Although the vignette should be practical and “solution-oriented,” you are not being asked to offer your audience a simple solution to your identified problem. Such a task would exceed what you can realistically achieve in 1,000 words. Instead, the point is to clarify the most significant features of a relevant problem using the analytical tools learned in the course to highlight what you take to be the most promising avenues for collectively addressing it.

Shorter and less formal than a standard academic paper, the vignette nonetheless draws on substantial independent research, which you will conduct throughout the semester. With the guidance and help of your classmates and GSI, you will develop your vignette through a series of graduated stages, from developing a topic, articulating a concise thesis, and writing an annotated bibliography to produce a rough draft for peer review.

Since the HCE vignette is an unusual format for a research paper assignment, we will ask that you choose one of three basic “templates” to follow to help you structure your vignette with a specific audience in mind:

  • Write an op-ed for the Daily Cal or other newspaper aimed at your fellow students or a specific public (Suggestion: avoid writing to the “everybody” or the “public”).
  • Write an internal memo to be circulated among employees of a particular company regarding that company’s work.
  • Write a policy paper that makes recommendations to government legislators or regulators.

Style guidelines for each option will be provided on bCourses. With GSI approval, you may also opt to construct your vignette according to an alternative format, which might better suit your topic of choice.

Examples of vignettes from previous semesters can be found on bCourses.

You may submit your final vignette for consideration for the UC Berkeley Ethics of Data Science Essay Prize, which will be organized in Spring 2020.

Steps to final Vignette and due dates

  • 1) Write a brief proposal (approximately 300 words) describing the topic you would like to write your Vignette about. Describe briefly what is at stake in the topic and why you are interested in it. Indicate who your potential audience might be, and which vignette template you think would be the best fit for your topic.

Due March 1 by midnight.

  • 2) Create an annotated bibliography with at least 10 sources relevant to your topic (newspaper articles about the issue; magazine articles; articles from academic journals; academic books). The annotated bibliography should consist of the bibliographical reference and a two or three sentence description of the work's main argument and how it relates to your thinking.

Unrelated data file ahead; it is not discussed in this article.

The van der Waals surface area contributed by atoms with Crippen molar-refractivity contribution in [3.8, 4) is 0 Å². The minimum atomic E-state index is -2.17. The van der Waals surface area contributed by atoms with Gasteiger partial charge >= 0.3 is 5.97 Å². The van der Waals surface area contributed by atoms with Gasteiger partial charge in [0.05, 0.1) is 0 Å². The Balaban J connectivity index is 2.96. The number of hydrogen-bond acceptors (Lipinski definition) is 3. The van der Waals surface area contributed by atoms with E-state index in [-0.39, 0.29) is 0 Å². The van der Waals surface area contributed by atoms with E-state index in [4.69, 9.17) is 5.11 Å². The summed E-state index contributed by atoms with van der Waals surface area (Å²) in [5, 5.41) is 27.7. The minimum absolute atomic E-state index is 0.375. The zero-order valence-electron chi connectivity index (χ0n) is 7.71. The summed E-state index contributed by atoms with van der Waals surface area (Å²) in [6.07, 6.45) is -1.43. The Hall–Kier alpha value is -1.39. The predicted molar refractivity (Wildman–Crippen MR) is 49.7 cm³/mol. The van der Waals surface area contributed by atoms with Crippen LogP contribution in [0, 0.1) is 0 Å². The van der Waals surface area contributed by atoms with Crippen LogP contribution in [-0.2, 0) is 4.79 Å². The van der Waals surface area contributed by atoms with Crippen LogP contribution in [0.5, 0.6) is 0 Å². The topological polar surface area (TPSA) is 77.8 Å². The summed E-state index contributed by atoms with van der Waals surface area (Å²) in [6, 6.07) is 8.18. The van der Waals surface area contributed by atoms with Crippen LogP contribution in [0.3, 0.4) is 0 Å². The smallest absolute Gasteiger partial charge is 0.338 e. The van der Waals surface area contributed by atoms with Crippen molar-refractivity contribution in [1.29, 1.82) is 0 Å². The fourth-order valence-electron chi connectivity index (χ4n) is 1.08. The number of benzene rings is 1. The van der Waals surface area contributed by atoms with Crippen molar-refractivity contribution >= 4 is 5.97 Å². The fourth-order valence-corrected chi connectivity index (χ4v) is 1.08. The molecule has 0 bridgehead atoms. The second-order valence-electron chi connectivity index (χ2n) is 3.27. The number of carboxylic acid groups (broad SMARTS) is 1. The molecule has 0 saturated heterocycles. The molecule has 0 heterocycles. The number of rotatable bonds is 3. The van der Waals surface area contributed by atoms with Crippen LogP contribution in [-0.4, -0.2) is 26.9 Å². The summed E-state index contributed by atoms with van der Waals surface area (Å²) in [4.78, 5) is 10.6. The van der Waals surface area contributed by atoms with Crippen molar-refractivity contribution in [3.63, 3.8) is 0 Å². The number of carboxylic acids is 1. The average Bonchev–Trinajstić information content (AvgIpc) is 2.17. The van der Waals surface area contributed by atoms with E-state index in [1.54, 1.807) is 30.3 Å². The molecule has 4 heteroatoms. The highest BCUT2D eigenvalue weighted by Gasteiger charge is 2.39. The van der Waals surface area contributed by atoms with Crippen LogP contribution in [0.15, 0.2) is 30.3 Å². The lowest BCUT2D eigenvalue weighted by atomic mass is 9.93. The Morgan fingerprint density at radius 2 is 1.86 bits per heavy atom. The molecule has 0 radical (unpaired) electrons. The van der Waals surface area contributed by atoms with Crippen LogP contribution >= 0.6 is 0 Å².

Due March 15 by midnight.

  • 3) Develop a thesis statement and an outline for the Vignette.

Due April 5 by midnight.

  • 4) Write a first draft of the Vignette complete with a bibliography.

Due April 18 by midnight.

  • 5) Peer-review of classmate's Vignette.

Due in section the week of April 20.

  • 6) Revised final Vignette

Due May 10 by midnight.

HCE Vignette Peer Review Questions and Grading Rubric

Georgia Tech

At Georgia Tech, we developed/adapted the following rubric to assess the ability of our students to work effectively with different types of communication.

Image of Georgia Tech SLO
Georgia Tech Student Learning Outcome

University at Buffalo

At University at Buffalo, we developed a grading rubric to assess ethics-related assignments. Somewhat interestingly, when we started assessing student work the rubric was not effective. The problem was not with the rubric or student work, but that the assignments discussed ethical issues but did not require students to perform any analysis. We first used this rubric while rewriting existing assignments and creating ones to make certain they require students to respond to the ethical issues they raised. Once this was complete, in CSE 442, we then presented the rubric to teach students the different criteria for them to consider when evaluating the ethics of a situation and, finally, to evaluate their responses.


Related Pages

Authors and Contributors

Image of Margo Boenig-Liptsin

Margo Boenig-Liptsin (author)

Image of Atri Rudra

Atri Rudra

Image of Ellen Zegura

Ellen Zegura